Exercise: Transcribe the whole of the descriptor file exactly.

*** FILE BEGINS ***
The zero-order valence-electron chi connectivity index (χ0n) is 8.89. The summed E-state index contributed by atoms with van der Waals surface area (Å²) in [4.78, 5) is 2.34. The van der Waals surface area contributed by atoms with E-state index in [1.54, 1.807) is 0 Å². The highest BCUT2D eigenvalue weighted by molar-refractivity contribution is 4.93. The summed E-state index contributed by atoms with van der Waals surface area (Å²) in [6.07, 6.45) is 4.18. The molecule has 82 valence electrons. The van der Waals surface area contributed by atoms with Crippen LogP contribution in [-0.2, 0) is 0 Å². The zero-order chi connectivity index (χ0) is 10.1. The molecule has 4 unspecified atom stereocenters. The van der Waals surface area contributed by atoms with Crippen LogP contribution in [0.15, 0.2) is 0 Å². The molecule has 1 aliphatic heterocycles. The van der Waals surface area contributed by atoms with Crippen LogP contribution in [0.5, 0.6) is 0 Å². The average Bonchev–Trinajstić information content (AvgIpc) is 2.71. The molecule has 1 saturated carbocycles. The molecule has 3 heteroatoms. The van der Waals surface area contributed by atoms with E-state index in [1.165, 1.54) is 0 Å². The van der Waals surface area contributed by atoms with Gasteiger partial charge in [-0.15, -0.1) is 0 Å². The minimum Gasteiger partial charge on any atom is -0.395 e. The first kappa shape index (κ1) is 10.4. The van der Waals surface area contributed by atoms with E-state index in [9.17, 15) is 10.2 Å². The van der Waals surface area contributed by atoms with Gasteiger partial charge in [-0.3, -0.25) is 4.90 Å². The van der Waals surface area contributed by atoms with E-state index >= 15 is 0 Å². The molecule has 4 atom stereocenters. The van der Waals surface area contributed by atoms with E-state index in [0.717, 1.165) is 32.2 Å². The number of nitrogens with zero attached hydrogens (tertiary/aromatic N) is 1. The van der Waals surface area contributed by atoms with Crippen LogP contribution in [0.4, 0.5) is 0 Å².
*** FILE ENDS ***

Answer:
The zero-order valence-electron chi connectivity index (χ0n) is 8.89. The summed E-state index contributed by atoms with van der Waals surface area (Å²) in [4.78, 5) is 2.34. The van der Waals surface area contributed by atoms with E-state index in [1.54, 1.807) is 0 Å². The highest BCUT2D eigenvalue weighted by molar-refractivity contribution is 4.93. The summed E-state index contributed by atoms with van der Waals surface area (Å²) in [6.07, 6.45) is 4.18. The molecule has 82 valence electrons. The van der Waals surface area contributed by atoms with Crippen LogP contribution in [-0.2, 0) is 0 Å². The zero-order chi connectivity index (χ0) is 10.1. The molecule has 4 unspecified atom stereocenters. The van der Waals surface area contributed by atoms with Crippen LogP contribution in [0.15, 0.2) is 0 Å². The molecule has 1 aliphatic heterocycles. The van der Waals surface area contributed by atoms with Crippen LogP contribution in [0.5, 0.6) is 0 Å². The average Bonchev–Trinajstić information content (AvgIpc) is 2.71. The molecule has 1 saturated carbocycles. The molecule has 3 heteroatoms. The van der Waals surface area contributed by atoms with E-state index in [1.165, 1.54) is 0 Å². The van der Waals surface area contributed by atoms with Gasteiger partial charge in [-0.15, -0.1) is 0 Å². The minimum Gasteiger partial charge on any atom is -0.395 e. The first kappa shape index (κ1) is 10.4. The van der Waals surface area contributed by atoms with E-state index in [9.17, 15) is 10.2 Å². The van der Waals surface area contributed by atoms with Gasteiger partial charge in [-0.3, -0.25) is 4.90 Å². The van der Waals surface area contributed by atoms with E-state index >= 15 is 0 Å². The molecule has 4 atom stereocenters. The van der Waals surface area contributed by atoms with E-state index in [0.717, 1.165) is 32.2 Å². The number of nitrogens with zero attached hydrogens (tertiary/aromatic N) is 1. The van der Waals surface area contributed by atoms with Crippen LogP contribution in [0.4, 0.5) is 0 Å².